|ORIGINAL RESEARCH PAPER
|Year : 2012 | Volume
| Issue : 1 | Page : 40-47
Culturally and Linguistically Diverse Students in Health Professional Programs: An Exploration of Concerns and Needs
C Gilligan, S Outram
Faculty of Health, School of Medicine and Public Health, University of Newcastle, Australia
|Date of Submission||16-Nov-2010|
|Date of Revision||03-Apr-2012|
|Date of Acceptance||02-May-2012|
|Date of Web Publication||30-Jul-2012|
Discipline of Health Behaviour Sciences, University of Newcastle, HMRI Building, Lot 1 Kookaburra Circuit, New Lambton Heights 2305
Source of Support: None, Conflict of Interest: None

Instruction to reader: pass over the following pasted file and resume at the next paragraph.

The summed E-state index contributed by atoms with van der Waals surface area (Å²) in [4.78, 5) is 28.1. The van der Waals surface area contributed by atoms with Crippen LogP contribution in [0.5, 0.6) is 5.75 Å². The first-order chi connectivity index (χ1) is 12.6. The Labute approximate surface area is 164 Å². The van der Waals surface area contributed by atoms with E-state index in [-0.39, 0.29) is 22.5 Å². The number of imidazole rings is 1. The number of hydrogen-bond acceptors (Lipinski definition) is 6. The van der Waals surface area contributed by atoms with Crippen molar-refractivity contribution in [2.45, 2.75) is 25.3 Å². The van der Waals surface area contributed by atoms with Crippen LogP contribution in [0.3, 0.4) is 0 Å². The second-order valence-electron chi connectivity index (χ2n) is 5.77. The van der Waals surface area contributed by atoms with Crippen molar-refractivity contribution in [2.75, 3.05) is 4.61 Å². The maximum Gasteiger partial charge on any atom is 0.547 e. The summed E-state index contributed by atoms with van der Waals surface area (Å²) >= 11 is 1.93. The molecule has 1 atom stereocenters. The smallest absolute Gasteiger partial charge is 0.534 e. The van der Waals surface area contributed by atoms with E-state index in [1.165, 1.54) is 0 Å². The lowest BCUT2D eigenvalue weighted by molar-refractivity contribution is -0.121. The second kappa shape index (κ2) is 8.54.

Introduction: Cultural diversity among students in tertiary institutions in Australia and globally has increased rapidly in the last decade, and is continuing to do so. Methods: Focus groups were held at the University of Newcastle, NSW to: (1) examine the specific needs of international students in the Master of Pharmacy, Bachelor of Medicine and Bachelor of Nursing programs in relation to language and cultural considerations and (2) to understand the attitudes of domestic students to the cultural issues faced among their peers. The project explored these issues with the intention to inform curricula changes to accommodate the needs of culturally and linguistically diverse students. Results: The key themes emerging from international students were: difficulties in spoken language, differences in professional roles and expectations, differences in methods of learning, inadequate social interaction outside the classroom and acceptance of differences in cultural and religious practices. The domestic student views reinforced the comments from international students both in regard to social interaction and in regard to participation in class discussions. Although local students were interested in learning from international students about their culture and religious beliefs, there were limited initiatives from both sides. Discussion: There is a need for tertiary institutions that benefit economically from increasing the numbers of international students to help them to study and live in a new environment. Assistance needs to go beyond learning the English language to helping students understand its use in a professional context (health terminology and slang used by patients), the nuances of the health professional disciplines in a western society, the approach to study and problem-based learning styles and skills to assist with social interaction. The results of the present exploration have led to a series of proposed actions for the University of Newcastle. These recommendations are applicable to any "Western" teaching institution with a large number of international students from developing countries enrolled in their health programs.